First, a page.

The normalisation of relations with Israel by Bahrain and the United Arab Emirates was choreographed to help the domestically embattled Israeli Prime Minister Benjamin Netanyahu and US President Donald Trump. It essentially cements Netanyahu’s long-standing dictum of ‘peace for peace’ not ‘land for peace’, and Trump’s efforts to shore up a US–Israel–Arab front against Iran and its allies.
These developments are set to seriously harm the Palestinian cause and push Iran further into Russian and Chinese arms, and they are unlikely to bring stability and security to the turbulent Persian Gulf.
The Arab–Israeli conflict has led to three wars and the expansion of the Jewish state to a size three times larger than the area allocated under a UN partition plan 73 years ago. The likelihood of a sovereign Palestinian state materialising along the lines of the 1967 borders has never been slimmer. And a deeper and wider barrier has been created that will prevent meaningful cooperation for regional stability between Iran and the Arab kingdoms, except Qatar, which has been under a Saudi-led blockade since 2016 partly because of its desire to have a good working relationship with Iran.
Neither the UAE nor Bahrain has extracted anything from Israel that will help bring the Palestinians self-determination. They have effectively ended the Arab League’s approval at its 2002 Beirut summit of Saudi Arabian initiatives that offered recognition and peace to Israel in exchange for its withdrawal from occupied Arab lands, including the West Bank, the Gaza Strip and East Jerusalem, for a Palestinian state. The initiatives basically reflected UN Security Council resolution 242, adopted shortly after the 1967 Arab–Israeli War.
The UAE, under the leadership of its founder and avowed supporter of the Palestinian cause, the late Sheikh Zayed bin Sultan Al Nahyan, and Bahrain under its reigning monarch, Emir Hamad bin Isa Al Khalifa, were signatories to the initiatives, which were subsequently endorsed by two other Arab League summits. Israeli Prime Minister Ariel Sharon, from the right-wing Likud Party, rejected the initiatives with a resolute stance against land for peace.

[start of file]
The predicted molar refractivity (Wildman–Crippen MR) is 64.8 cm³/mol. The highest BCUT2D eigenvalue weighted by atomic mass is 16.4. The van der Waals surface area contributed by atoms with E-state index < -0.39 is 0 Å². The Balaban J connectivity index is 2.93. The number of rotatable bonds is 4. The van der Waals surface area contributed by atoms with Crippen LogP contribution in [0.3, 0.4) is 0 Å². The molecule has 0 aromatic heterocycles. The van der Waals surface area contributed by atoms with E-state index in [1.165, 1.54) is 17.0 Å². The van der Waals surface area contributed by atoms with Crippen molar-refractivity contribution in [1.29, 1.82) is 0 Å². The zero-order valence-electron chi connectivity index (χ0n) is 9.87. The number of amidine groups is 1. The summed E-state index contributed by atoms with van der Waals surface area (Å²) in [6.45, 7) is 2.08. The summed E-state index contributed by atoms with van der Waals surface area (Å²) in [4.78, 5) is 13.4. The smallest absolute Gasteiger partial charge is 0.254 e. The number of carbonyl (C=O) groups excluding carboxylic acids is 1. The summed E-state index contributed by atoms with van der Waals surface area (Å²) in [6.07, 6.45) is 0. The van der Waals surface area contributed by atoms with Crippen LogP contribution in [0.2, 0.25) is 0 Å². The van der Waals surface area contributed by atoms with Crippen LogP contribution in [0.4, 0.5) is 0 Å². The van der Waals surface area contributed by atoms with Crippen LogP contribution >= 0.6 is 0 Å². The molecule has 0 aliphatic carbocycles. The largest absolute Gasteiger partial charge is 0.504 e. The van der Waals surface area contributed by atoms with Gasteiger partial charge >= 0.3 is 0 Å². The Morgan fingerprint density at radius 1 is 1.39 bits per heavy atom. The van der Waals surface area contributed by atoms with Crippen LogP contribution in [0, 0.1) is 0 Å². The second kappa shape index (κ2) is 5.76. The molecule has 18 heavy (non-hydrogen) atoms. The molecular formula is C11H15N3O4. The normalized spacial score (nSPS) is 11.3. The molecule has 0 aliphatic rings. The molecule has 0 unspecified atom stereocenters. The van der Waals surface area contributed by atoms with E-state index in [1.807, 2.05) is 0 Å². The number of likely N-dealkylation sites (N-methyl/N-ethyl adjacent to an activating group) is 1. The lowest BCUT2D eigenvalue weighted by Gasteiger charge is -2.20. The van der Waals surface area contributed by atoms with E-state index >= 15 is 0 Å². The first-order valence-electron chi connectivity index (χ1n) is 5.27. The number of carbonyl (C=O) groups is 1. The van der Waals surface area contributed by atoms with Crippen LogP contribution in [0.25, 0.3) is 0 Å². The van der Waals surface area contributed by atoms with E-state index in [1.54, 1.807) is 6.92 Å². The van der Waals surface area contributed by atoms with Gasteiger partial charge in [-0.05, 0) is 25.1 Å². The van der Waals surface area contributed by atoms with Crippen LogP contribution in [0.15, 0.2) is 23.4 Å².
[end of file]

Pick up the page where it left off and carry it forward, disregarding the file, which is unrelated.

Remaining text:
However, Israel’s position changed under Sharon’s successor, Yitzhak Rabin, from the centre-left Labor Party. The signing of the Oslo Accords by Rabin and Palestinian leader Yasser Arafat in the presence of US President Bill Clinton on the lawns of the White House in September 1993 essentially affirmed the Arab stance of ‘land for peace’.
The accords were to lead to a final settlement with the creation of an independent Palestinian state. Most Arab states and the international community hailed the accords as the dawn of a new era for peace in the Middle East. Sharon and Netanyahu vehemently opposed them and advocated ‘peace for peace’, successfully rendering the accords defunct. Netanyahu also later extinguished the ‘two-state solution’, which was promoted by the George W. Bush administration and endorsed universally, by promising that there would be no Palestinian state under his watch.
The UAE and Bahrain leaderships, who are not driven by Arab nationalist causes and feel more domestically and regionally vulnerable than their traditional predecessors, have found it expedient to opt for Netanyahu’s peacemaking paradigm, and to sign up to Trump’s policy of ‘divide and rule’ to forge a US–Arab–Israeli regional alliance against Iran as the main enemy.
Trump’s policy is not new. It has been a centrepiece of the American approach to containing the Iranian Islamic regime since its advent 40 years ago, but none of his predecessors pursued it with as much gusto as he has.
The latest deals are set to generate exchanges between the signatories in many fields, including security and intelligence, but they also appear to be timed to assist Netanyahu and Trump out of their domestic predicaments. The Israeli leader faces a trial on corruption and fraud charges, and Trump faces the November election amid widespread criticism of his management of the Covid-19 crisis, the consequent deteriorating economy, and the savagery of climate change.
The deals, which are likely to be followed by agreements with Saudi Arabia and the Sultanate of Oman, were timed to coincide with the American troop withdrawal from Afghanistan under the US–Taliban peace deal and Washington’s announcement that it will withdraw 2,000 of the 5,200 troops it has in Iraq. Trump is now in a position to present himself as a peacemaker on the world stage and a leader who ended America’s entanglement in the costly Afghan and Iraqi conflicts.
Whatever the outcome for Netanyahu and Trump, the growing Israeli–Arab rapprochement certainly strikes a serious blow to the cause of the Palestinians, who are now increasingly left behind by their Arab counterparts. The only ray of hope they have is if Netanyahu fails to win his legal battle, if Trump loses the elections, and if a Joe Biden administration adopts an approach similar to that of his Democratic predecessor, Barack Obama, who upheld the internationally backed two-state solution as the best option for settling the Israeli–Palestinian conflict.
Concurrently, the developments are set to prompt Tehran to deepen its strategic ties with Moscow and Beijing, thus making the Gulf vulnerable to wider rivalries and potential conflicts.
This article was first published by the Australian Strategic Policy Institute.